Black Studies The Urban Dilemma

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Submitted] Race and Power Structures The concept of pluralism or the involvement of all sectors ofsociety without regards to class, race, religion, gender and other social factors has become a major trend in the world today. It is now widely recognized that the full participation of all citizens, whether they maybe natives or immigrants, are not only corollaries of the exercise of equality rights, but also factors in economic social and cultural development. Discrimination results to misunderstandings, social rifts and major tensions that disrupt society in general. However, even if we recognize that respect for human rights and the elimination of prejudice and discrimination are the building blocks of democracy, development and sociality, there is still the tendency for people to think that they know what is best for others. With this rationale, they think that they have the right to impinge on the ‘space’ of other people.
In his book entitled Black Corona: Race and the Politics of Place in an Urban Community, Steven Gregory (1998) enlightens the reader on the issue of contested space by using the experiences of the African American community in a New York setting collectively called Black Corona. In Gregory’s work, we are made aware of a consultation conducted by an all-white Neighbourhood Stabilization to address the issues of latchkey kids, drug dealing and the lack of parental guidance. Although this consultation was designed to improve the security and safety of the whole community, the discussion and decision was left mostly to the white participants as the black participants were effectively prevented from participating. The blacks shied away from the discussion because they were implied to be the root of the problem. It was their kids who were menacing the library. It was their coming when the drug problem emerged. It was them who were mostly single parents. They were the problem and the whites had the right to correct them.
The larger picture of what occurred in the consultation was that the black people were discriminated upon and this discrimination provided political powers to the whites. Typical racist views of blacks being inferior, illiterate and menacing made them appear far more capable and credible in formulating measures affecting the whole community. The contest of space or the right to determine what is to be applied to the community was won by implicit, recurring and perceived notions of superiority. However, this does not imply racial considerations are the only reason why the blacks remain powerless and uninvolved in the planning process.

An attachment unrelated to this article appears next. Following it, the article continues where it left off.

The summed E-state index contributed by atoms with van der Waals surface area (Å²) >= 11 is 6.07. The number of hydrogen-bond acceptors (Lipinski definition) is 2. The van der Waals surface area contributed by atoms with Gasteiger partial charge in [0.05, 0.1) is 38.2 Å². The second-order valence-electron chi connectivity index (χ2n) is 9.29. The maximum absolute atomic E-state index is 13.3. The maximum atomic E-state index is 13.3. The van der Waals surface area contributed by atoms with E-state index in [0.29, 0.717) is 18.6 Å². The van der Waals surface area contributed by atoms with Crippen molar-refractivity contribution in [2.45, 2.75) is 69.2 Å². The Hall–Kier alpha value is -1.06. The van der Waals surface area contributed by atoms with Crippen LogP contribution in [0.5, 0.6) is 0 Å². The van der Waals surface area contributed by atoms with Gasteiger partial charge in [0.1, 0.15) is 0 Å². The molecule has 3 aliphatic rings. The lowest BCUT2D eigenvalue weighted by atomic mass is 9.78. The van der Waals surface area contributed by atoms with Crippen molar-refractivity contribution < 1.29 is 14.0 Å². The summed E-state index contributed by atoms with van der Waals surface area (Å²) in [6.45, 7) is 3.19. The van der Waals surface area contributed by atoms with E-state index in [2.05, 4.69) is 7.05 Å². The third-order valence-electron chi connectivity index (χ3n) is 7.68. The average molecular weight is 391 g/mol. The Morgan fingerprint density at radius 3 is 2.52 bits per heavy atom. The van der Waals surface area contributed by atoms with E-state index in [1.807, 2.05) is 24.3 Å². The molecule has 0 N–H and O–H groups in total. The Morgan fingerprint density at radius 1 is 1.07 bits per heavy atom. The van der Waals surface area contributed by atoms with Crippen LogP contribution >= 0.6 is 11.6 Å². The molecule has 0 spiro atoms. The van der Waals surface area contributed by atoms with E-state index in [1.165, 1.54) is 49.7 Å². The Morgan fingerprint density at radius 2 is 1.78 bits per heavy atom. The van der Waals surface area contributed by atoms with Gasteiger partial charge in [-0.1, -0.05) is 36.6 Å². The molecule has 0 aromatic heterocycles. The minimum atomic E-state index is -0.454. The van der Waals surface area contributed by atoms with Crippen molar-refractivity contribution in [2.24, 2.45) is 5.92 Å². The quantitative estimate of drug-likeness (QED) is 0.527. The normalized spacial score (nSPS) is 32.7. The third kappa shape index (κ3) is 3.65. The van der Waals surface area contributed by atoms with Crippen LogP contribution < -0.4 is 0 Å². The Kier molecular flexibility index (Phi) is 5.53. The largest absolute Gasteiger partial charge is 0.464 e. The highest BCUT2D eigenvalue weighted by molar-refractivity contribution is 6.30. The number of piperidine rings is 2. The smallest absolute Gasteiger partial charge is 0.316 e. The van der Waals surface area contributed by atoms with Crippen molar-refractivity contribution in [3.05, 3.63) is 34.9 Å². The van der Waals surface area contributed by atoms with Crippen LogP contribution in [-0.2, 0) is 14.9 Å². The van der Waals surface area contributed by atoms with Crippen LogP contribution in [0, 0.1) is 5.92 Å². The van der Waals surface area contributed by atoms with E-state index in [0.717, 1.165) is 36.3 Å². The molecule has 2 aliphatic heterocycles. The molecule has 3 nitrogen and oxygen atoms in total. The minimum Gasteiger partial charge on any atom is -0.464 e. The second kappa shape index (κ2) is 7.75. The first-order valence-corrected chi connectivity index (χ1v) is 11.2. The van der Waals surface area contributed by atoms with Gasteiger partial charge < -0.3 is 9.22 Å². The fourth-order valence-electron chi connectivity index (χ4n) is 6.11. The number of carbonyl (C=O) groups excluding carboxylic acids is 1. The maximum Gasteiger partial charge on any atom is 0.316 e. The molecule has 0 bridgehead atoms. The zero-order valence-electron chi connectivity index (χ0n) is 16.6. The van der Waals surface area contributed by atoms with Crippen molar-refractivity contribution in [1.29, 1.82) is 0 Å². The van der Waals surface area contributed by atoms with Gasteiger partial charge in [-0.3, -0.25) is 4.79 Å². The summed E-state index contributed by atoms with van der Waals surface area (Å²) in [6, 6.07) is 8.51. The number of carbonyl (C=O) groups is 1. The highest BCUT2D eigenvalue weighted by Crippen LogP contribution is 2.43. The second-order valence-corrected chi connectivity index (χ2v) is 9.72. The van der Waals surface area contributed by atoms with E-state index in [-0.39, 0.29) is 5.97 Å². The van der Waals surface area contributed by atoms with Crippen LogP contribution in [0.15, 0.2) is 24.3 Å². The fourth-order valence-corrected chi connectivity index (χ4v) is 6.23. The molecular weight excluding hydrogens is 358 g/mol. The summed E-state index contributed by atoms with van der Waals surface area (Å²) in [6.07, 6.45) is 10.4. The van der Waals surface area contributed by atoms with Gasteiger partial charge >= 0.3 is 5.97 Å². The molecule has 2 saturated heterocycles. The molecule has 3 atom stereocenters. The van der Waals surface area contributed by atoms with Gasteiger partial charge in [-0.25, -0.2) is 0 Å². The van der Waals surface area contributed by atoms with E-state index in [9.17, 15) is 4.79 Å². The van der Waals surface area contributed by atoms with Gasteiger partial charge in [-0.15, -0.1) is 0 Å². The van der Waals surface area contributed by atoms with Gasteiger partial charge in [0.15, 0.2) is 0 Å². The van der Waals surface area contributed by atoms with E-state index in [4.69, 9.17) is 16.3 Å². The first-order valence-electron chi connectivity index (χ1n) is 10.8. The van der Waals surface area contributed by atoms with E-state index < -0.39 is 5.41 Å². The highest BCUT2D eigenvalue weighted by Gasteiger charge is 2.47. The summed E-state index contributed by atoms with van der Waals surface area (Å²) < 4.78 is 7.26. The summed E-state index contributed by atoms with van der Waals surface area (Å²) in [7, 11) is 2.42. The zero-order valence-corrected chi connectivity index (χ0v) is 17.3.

Gregory’s work is significant to the academe because it deviated from the usual discussion and blaming of interracial relationships. It appears that the African Americans themselves are plagued by pessimistic views regarding their role on community affairs. This can be deduced from the conversations of Lopez and Booker who believed that the upward mobility of their kind is doom to fail. This pessimistic attitude could also be pointed out as one of the reasons why the blacks in the consultation did not participate. They were afraid that they were impinging on the established territories of the whites. They would rather relegate planning powers to the whites rather than being reminded of the space they belonged and hated.
Gender differences are known to endow males the power to decide the affairs of the community. Further evidence of this social phenomenon can also be found in African American societies. In Gregory’s ethnographic work, we are made aware of a community activist named Edna Baskin needed to portray more prominently the men who support her cause. Baskin needed to this because she knew quite well that men have more political power than women and that by doing so, she is able to find a means to garner influence and political power.
Gregory’s work shows us that certain social relationships could determine the form of the power structure. Race and ethnicity provides the perceived superior class to govern and the purportedly inferior class to silence their selves even though the matters to be decided directly affect their space. Gender relationships as well provide the people with a ticket to greater influence on planning and governance. It is good that these concepts be realized but it is even better that one try to break this tendencies.
Gregory, S. (1998). Black Corona: Race and the Politics of the Place in an Urban Community. USL Princeton University Press